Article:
Every selection in the NFL draft is open for debate, analysis and immediate approval or rejection. The over-the-top pushback to the Giants taking Daniel Jones with the No. 6 overall pick is something to behold.
The reaction makes it seem as if the Giants put together their draft board by throwing darts. A case can and certainly should be made general manager Dave Gettleman needed to embrace the good fortune of seeing edge-rusher Josh Allen dropping into the Giants’ lap, take him, and then aggressively maneuver to trade up from No. 17 to get Jones, who was not going to go in the top 10 if the Giants didn’t grab him and incite a fan revolt.
Gettleman insists he could not do this. He was Jonesing for Jones, saying, “I know for a fact there were two teams that would’ve taken him in front of 17.’’ Maybe. Maybe not.
One of those teams, despite swirling speculation, does not appear to be the Redskins, who sat at No. 15 and took a quarterback, Dwayne Haskins. An NFL source told The Post the Redskins coaching staff is not thrilled with this pick. Could it be that Redskins owner Daniel Snyder fell in love with Haskins — Snyder’s son played football at the Bullis School in Potomac, Md., a few years after Haskins starred there — and went rogue to get Haskins?
The Broncos also reportedly were interested in moving up for Jones, but more accurate information out of Denver reveals that was not the case. The Broncos preferred Drew Lock and took him in the second round, with the 42nd-overall pick.
Could the Giants have taken Allen at No. 6 and then sat at 17 to take Jones? Gettleman was not going to risk it. Conviction is a fine thing and if the Giants — from ownership on down — are convinced Jones will provide the franchise with the main ingredients Eli Manning brought to the team every day for the past 16 years the move was to take him and then brace for the impact of heavy-duty criticism.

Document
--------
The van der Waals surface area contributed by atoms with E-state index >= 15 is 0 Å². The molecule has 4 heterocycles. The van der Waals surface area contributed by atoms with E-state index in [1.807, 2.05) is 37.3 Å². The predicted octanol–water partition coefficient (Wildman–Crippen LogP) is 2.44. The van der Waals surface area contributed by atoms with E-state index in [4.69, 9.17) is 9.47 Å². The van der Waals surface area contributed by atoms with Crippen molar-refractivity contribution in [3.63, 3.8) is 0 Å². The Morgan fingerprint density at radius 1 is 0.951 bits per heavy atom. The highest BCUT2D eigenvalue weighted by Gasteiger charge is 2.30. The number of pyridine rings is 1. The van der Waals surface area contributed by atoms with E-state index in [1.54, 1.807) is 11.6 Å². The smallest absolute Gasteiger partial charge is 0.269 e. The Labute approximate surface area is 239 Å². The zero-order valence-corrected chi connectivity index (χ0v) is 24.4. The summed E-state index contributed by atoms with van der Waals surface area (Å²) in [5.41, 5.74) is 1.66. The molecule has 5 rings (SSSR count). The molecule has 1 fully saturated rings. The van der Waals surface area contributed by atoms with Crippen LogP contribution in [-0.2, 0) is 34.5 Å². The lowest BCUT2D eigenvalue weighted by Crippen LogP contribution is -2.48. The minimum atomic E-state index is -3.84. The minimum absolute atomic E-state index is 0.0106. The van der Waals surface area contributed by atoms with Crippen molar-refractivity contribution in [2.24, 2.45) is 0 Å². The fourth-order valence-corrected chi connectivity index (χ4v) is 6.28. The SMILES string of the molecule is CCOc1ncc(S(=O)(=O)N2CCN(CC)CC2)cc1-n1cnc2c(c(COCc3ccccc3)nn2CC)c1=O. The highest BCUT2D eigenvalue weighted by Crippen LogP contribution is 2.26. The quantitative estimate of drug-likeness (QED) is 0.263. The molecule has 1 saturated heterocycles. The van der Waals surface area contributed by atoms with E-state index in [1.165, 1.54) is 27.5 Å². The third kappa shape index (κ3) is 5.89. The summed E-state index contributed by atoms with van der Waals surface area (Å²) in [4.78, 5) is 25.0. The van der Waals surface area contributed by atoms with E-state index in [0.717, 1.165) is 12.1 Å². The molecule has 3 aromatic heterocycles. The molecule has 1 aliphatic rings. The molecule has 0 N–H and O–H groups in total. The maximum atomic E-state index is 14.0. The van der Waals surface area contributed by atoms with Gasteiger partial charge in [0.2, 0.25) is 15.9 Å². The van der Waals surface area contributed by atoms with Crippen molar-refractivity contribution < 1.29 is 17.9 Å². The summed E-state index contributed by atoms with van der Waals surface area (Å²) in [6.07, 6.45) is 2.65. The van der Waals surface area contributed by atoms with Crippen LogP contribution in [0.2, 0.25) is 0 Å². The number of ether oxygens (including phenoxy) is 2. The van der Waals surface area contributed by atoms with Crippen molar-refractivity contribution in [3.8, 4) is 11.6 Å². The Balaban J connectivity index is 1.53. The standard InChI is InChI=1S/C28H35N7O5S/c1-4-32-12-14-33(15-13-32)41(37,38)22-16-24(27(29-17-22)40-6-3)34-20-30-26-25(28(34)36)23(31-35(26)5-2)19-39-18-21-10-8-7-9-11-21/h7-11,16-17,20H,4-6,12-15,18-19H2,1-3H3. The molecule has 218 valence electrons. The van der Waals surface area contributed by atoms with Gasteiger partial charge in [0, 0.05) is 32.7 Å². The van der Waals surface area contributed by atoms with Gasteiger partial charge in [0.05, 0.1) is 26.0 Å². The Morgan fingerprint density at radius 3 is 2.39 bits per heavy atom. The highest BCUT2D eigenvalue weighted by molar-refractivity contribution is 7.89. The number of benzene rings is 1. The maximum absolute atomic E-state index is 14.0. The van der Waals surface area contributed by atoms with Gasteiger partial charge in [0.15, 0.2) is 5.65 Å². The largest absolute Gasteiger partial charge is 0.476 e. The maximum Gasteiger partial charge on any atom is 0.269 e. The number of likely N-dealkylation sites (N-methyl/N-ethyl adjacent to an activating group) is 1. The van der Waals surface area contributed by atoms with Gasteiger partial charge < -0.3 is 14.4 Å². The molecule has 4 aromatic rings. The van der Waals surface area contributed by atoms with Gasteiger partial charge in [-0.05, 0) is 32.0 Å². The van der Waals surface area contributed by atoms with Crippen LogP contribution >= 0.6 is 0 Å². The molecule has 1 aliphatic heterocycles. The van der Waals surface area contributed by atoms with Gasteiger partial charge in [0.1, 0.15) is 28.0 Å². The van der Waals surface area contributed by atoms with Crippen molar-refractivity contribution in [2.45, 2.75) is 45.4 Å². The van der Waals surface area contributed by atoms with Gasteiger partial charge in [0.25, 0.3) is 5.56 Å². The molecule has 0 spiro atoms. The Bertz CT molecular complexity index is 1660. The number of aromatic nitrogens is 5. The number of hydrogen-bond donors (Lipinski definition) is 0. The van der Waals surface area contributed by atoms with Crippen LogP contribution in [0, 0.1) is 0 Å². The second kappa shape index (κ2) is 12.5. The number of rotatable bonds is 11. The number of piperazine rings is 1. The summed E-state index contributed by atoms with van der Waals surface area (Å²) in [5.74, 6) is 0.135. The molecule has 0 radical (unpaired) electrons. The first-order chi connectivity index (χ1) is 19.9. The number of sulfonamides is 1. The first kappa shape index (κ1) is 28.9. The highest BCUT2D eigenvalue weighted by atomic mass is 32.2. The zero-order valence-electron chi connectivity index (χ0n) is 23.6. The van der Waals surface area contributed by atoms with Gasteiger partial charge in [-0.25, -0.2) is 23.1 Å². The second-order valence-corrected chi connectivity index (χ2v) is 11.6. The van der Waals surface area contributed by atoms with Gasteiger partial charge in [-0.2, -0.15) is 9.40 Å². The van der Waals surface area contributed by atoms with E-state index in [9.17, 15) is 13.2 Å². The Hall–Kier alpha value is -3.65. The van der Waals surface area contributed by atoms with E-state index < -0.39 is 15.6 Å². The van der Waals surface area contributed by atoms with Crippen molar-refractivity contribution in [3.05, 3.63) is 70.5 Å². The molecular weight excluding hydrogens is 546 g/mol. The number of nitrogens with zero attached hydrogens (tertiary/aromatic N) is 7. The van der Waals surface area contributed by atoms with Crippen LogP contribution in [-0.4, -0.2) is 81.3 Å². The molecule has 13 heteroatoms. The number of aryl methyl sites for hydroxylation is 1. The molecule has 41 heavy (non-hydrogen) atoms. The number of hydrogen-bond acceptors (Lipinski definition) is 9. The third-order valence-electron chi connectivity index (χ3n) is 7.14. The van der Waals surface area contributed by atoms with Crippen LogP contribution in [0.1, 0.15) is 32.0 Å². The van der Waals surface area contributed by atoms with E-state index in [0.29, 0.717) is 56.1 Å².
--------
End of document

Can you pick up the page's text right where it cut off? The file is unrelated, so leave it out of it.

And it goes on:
There might not be a player in this draft capable of making a more forceful, immediate impact with the Giants than Allen. The safe move, as far as conventional value dictates, was to take him and find a quarterback later. If Jones was gone, as Gettleman feared he would be, pivot to Plan B at quarterback at No. 17, or at No. 37, or maneuver around the board and get one. This did not interest the Giants.
“It wasn’t easy for me to pass up Josh Allen,’’ Gettleman said. “For me, my background, that was very, very difficult. But I think that much of Daniel Jones and his future as an NFL quarterback.’’
Clearly, the Giants love Jones and only liked the other quarterbacks. Time will tell if this is an over-evaluation and if the Giants are too smitten with Jones’ Eli Manning-like qualities and football upbringing that they lowered the bar as far as upside potential.
It is impossible to shrug off the blurred optic of taking 10 players in a single draft, assigning rookie roles or roster purposes for nine of them and acknowledging the very first pick will sit and learn. Allen screaming around the edge as the centerpiece of a rebuilt defense? Now that would have worked in 2019. Pat Shurmur went 5-11 in his debut with the Giants. Allen helps him win games this season. Jones is about the future.
“That’s why I always say, I’m on a tightrope,’’ Gettleman said. “I’ve got to think short term, and I’ve got to think long term. That’s the box I’m in. That’s the position I’m in. Coaches have to win now, and I ask myself that question, am I giving Pat and the guys enough players to win with?’’
It would behoove Gettleman to quit talking about “the Kansas City model’’ and, more recently, the “Green Bay model’’ when the only point he is trying to make is he sees great value in a young quarterback spending his rookie year in a non-playing role, soaking up knowledge from a wizened pro. The model Gettleman needs to lean on is Giants, 2004: A rookie (Manning) waits his turn and if the season goes south he eventually moves in for the veteran (Kurt Warner).
Gettleman has no intention of seeing Jones sit for three years — á la Aaron Rodgers waiting behind Brett Favre. If that happens, Manning plays into his 40s and we test his blood for traces of the serum they injected into Steve Rogers to turn him into Captain America. Complaining about all this is fair and fine, but know that the endgame on the Daniel Jones Decision is far off.